Signs of Hope: The Many Times Pop Culture Embraced Jesus and the Church in the 2000s

When Bishop Robert Barron asked every Catholic to invite somebody to Mass this year in his YouTube video “4 Ways to Grow the Church” it struck a deep chord with me. He refused to be resigned to the expectation that the Church is in decline. It is time for the Church to grow, not shrink, he said.

I agree, and have been pointing to evidence that the Church is growing ever since. One of my favorite signs of hope is the witness to faith in popular culture. Here are some examples from just the last 10 years.

First: In a popular culture surprise, priests are heroes in many movies today.

When Father Stu hit theaters last year, he wasn’t the first priest-hero movie in years; he was the latest..

Adam Driver is a priest who makes the ultimate sacrifice in the 2016 movie Silence, which I greatly preferred to the book. That same year, Martin Sheen was a priest in The Vessel. Robert DeNiro turns to a priest to grapple with his sins in 2019’s The Irishman, and Shia Labeouf’s interviews about his Padre Pio movie caused a stir last year.

These are the highest profile priest movies among many others. In 2013, Superman consulted a priest in Man of Steel, Javier Bardem was a priest whose faith struggle was taken seriously by filmmaker Terrence Malick’s To the Wonder. Exorcist movies such as 2013’s The Conjuring depict the power of the priesthood, but so did the movie Les Miserables, which won three Oscars in 2013. Movies such as 2014’s Calvary and 2021’s Man of God took an artistic look at priests, and popular streaming series Daredevil and especially Father Brown made priests important characters.

And this is to say nothing about Catholic films such as Fatima (2020) and Love and Mercy: Faustina (2019) or movies with small but positive priest roles such as Lady Bird (2017).

Second: There has been a new interest in the Bible in theaters.

Russel Crowe will play a priest in The Pope’s Exorcist this year. It remains to be seen how that movie will treat the priesthood — but he is one of several stars to play a Biblical figure in the past 10 years. He played the lead in Noah in 2014, when Christian Bale was Moses in Exodus: Gods and Kings. 

Alongside the many B-movies about the Bible of varying quality — for instance 2013’s The Book of Esther, 2014’s Saul: The Journey to Damascus, 2013’s The Book of Daniel, and 2016’s The Book of Genesis — there have been bigger budget films about the Bible, such as 2018’s Paul, the Apostle of Christ.

But the biggest impact was made by the miniseries The Bible on the History channel, and its follow up A.D.: The Bible Continues, two series that the most unlikely people were watching and talking about.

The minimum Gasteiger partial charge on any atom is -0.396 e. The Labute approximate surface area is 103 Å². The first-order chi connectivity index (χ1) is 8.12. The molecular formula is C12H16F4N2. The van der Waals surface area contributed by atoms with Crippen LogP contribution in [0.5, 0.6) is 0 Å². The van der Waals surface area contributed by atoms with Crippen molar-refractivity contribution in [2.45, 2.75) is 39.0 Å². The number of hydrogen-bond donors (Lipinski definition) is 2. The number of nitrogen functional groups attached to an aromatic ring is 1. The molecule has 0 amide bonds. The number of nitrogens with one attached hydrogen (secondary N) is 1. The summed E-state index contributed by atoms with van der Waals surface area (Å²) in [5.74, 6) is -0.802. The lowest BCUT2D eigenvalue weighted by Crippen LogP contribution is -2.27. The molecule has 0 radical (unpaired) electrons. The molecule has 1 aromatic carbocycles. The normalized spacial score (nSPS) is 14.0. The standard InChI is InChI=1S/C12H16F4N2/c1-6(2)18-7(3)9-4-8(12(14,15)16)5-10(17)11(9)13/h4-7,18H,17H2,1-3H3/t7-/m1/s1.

Third: Christian heroes great and quaint have been celebrated in the movies.

Then there have been several high profile movies about Christian heroes in the past decade, including Hacksaw Ridge (2016), Unbroken (2018), and A Hidden Life (2019).

But many other movies are worth mentioning not because they are flawless, but because they show bona fide cultural trends embracing Christianity. These include Evangelical Christian movies — comedies from 2014’s Moms’ Night Out to 2022’s Family Camp, and dramas from 2014’s Left Behind to the 2018 drama I Can Only Imagine. Then, there are Christian evangelization vehicles from 2014’s God Is Dead to 2017’s The Case for Christ.

The Hallmark Christmas movie phenomenon in general was fueled by a longing for wholesome movies that accept faith as a normal part of life, but explicitly Christian Hallmark movies have been among the channel’s greatest successes.

Fourth: But by far the most exciting development is the new interest in Jesus.

I was editor of the National Catholic Register when Catholics were worrying about The Da Vinci Code book and 2006 movie. One thing struck me in our coverage of the phenomenon: Several Catholic thinkers predicted that the Da Vinci Code would increase faith in Jesus, because whenever people start paying attention to him, they are more likely to embrace Jesus than to reject him.

That turned out to be very true, and we have seen a renaissance in interest in Jesus in popular culture in the past 10 years. The Son of God (2014) movie followed the cable Bible miniseries mentioned above, as did the tailcoat docudrama 2015’s Killing Jesus. Then, the year 2016 saw several Jesus movies, including a new Ben Hur, Ewan McGregor in the strange Last Days in the Desert, Anne Rice’s story in The Young Messiah, the movie Risen and others, including the Coen Brothers’ movie Hail Caesar, if that counts. Joaquin Phoenix was Jesus in 2018’s Mary Magdalene.

The leaders of the pack, though, have to be 2017’s The Star animated story of the Nativity, Mel Gibson’s upcoming much-anticipated sequel to The Passion of the Christ coming soon and above all The Chosen.

And this is far from an exhaustive list.

The point is, this is no time to be ashamed of the Gospel or to think that Christianity is on the wane. It most certainly is not.

So, decide who you will invite to Mass. You may be surprised to hear that they have already met Jesus in the popular culture.

Tom Hoopes

Tom Hoopes

Tom Hoopes, author of The Rosary of Saint John Paul II and The Fatima Family Handbook, is writer in residence at Benedictine College in Kansas and hosts The Extraordinary Story podcast about the life of Christ. His book What Pope Francis Really Said is now available on Audible. A former reporter in the Washington, D.C., area, Hoopes served as press secretary of the U.S. House Ways & Means Committee Chairman and spent 10 years as executive editor of the National Catholic Register newspaper and Faith & Family magazine. His work frequently appears in Catholic publications such as Aleteia.org and the Register. He and his wife, April, have nine children and live in Atchison, Kansas.